Who can call themselves a therapist? Anyone, it’s not a protected term!
Types of mental health service providers:
- Psychologists–Completed doctoral education in psychology and post-doctoral work. After they pass state and national exams, they may become licensed to practice in their field and call themselves psychologists.
- Social Workers–Completed masters or doctoral level education, may or may not be licensed.
- Psychiatrists–Completed medical school, fellowship in mental health treatment, and are licensed to practice medicine. They must pass several exams to advance through their education and later pass board exams in their specialty area.
- Psychiatric Nurses–Completed nursing education at bachelor, masters, or doctoral level and are licensed to practice nursing, usually with additional certification in mental health treatment.
- Counselors–May have completed bachelors or masters level education plus additional specialized training, but may not have completed any type of fixed training. “Counselor” is an unprotected term, so anyone may refer to themselves with this title, potentially without meeting standardized training protocols. Some states require licensure for mental health counselors, but requirements vary. These individuals may or may not be licensed, and may or may not be supervised during practice.
- Coaches–Come from many different backgrounds and levels of education. Any mental health professional listed above may also provide “coaching” in a given area. Like “counselor” and “therapist,” “coach” is not a protected term and individuals who call themselves coaches may not have formal training. Reputable coaches receive specialized training and belong to credentialing organizations, but a formal licensing body does not currently exist.
Key questions to ask when you are looking for a therapist…
- What type of provider are you and are you licensed? ***If they are not licensed, ask if they are working under supervision or have some other type of credentialing.
- Who do you typically work with (i.e., adolescents, adults, etc.)?
- Do you have an area of specialty? What percentage of your practice is devoted to this?
- What is your approach to treatment?
- What might a typical session look like?
- What is your fee?
- What hours are you available? ***Will it be compatible with your availability?
- Where are you located? ***Destinations that are too far away or otherwise inconvenient make it hard for you to stay in treatment.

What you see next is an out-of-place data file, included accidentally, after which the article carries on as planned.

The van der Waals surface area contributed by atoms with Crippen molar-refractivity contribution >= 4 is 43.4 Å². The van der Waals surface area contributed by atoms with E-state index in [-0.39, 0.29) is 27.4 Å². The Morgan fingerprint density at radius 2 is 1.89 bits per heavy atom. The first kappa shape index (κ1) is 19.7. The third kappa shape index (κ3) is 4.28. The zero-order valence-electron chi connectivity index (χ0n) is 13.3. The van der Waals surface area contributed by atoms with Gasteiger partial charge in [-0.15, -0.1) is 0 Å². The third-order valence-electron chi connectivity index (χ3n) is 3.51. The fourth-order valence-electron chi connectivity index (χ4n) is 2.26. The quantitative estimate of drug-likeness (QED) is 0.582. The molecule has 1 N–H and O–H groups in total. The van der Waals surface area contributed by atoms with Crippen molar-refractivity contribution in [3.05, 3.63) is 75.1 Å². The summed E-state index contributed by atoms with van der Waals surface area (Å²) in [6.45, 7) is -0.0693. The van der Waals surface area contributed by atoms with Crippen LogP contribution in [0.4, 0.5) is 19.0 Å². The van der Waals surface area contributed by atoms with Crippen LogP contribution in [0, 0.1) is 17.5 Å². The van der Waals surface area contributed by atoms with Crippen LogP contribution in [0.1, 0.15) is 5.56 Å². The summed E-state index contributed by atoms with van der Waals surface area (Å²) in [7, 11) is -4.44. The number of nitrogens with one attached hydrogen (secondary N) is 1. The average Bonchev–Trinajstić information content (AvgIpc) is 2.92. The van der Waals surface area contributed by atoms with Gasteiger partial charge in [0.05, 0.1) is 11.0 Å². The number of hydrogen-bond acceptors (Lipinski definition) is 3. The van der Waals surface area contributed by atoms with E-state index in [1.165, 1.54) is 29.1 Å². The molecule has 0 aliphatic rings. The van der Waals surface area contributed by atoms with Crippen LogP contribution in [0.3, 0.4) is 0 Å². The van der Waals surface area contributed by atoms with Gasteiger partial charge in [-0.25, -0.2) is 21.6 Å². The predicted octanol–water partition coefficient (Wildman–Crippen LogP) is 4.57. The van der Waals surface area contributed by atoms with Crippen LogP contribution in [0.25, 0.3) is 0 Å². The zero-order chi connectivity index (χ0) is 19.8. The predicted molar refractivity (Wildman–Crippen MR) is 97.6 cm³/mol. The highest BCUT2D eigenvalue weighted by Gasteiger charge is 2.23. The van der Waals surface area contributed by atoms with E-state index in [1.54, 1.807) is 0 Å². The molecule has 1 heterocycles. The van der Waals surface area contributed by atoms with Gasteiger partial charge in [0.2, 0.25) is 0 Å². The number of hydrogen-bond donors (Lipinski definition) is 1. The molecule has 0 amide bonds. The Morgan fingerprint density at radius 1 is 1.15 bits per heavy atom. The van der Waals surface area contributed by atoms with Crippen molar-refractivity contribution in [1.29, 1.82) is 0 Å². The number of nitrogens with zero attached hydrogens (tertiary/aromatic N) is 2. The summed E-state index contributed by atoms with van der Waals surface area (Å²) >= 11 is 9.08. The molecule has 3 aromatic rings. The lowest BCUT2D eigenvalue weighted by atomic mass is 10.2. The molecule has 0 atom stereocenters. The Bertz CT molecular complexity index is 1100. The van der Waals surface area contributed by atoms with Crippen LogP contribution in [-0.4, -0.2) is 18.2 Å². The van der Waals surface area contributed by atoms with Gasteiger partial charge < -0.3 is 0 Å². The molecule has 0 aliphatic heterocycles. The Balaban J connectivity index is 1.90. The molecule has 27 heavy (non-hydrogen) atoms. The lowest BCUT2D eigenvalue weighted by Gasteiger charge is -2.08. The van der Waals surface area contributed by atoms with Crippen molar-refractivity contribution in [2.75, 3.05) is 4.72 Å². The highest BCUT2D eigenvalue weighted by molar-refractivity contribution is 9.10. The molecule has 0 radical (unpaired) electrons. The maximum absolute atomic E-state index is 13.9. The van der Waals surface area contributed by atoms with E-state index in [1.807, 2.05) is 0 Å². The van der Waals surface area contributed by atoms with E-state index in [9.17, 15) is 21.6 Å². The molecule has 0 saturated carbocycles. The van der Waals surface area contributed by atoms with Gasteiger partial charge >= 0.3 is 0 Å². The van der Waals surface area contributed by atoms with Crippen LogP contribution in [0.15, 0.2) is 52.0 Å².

Questions to ask yourself at the first session (or soon after)…
- Am I comfortable here?
- Can I expect to come here regularly without too much difficulty?
- Do I feel a connection?
- Overall, do they share my values?
- Do I feel safe?
- Do I feel judged?
- Are they listening to me?
- Will they challenge me when I need it?
- What is the best way to contact you?
- When can I expect a return call, email, or text, etc.?
- What will I do if you go on vacation and I need to talk to someone?
- If it is not working out, can you suggest someone else who might better be able to help me/meet my needs?
How to find a good fit:
- Get recommendations or referrals from others.
- Don’t be afraid to ask the provider about his or her background, education, and additional training.
- Ask the provider if they think that they will be able to help you given the problem as you have reported it. You are just trying to find out if they seem comfortable working on the problem(s) you have presented to them with you. This is no guarantee that they CAN help you.
- Shop around and talk to multiple providers if necessary.
- Try it out. Meet with a provider and see how it feels.
- Try it again if necessary. Sometimes first impressions leave you uncertain. Try it again, and remember that you can always change your mind if it is not working out.
Be a good consumer and a responsible patient:
- Clear up confusion or misconceptions as soon as possible.
- Be on time to sessions, and expect to end on time.
- Pay fees at the time of service or on the schedule you have agreed to.
- Know your insurance coverage if you plan to use it: benefits, deductible, copay, number of authorized sessions, etc.
- Do the work in the session! And then, keep working on your own after the session ends.
- When you are done, terminate treatment responsibly by discussing it with your clinician. Don’t just disappear or fail to return contacts.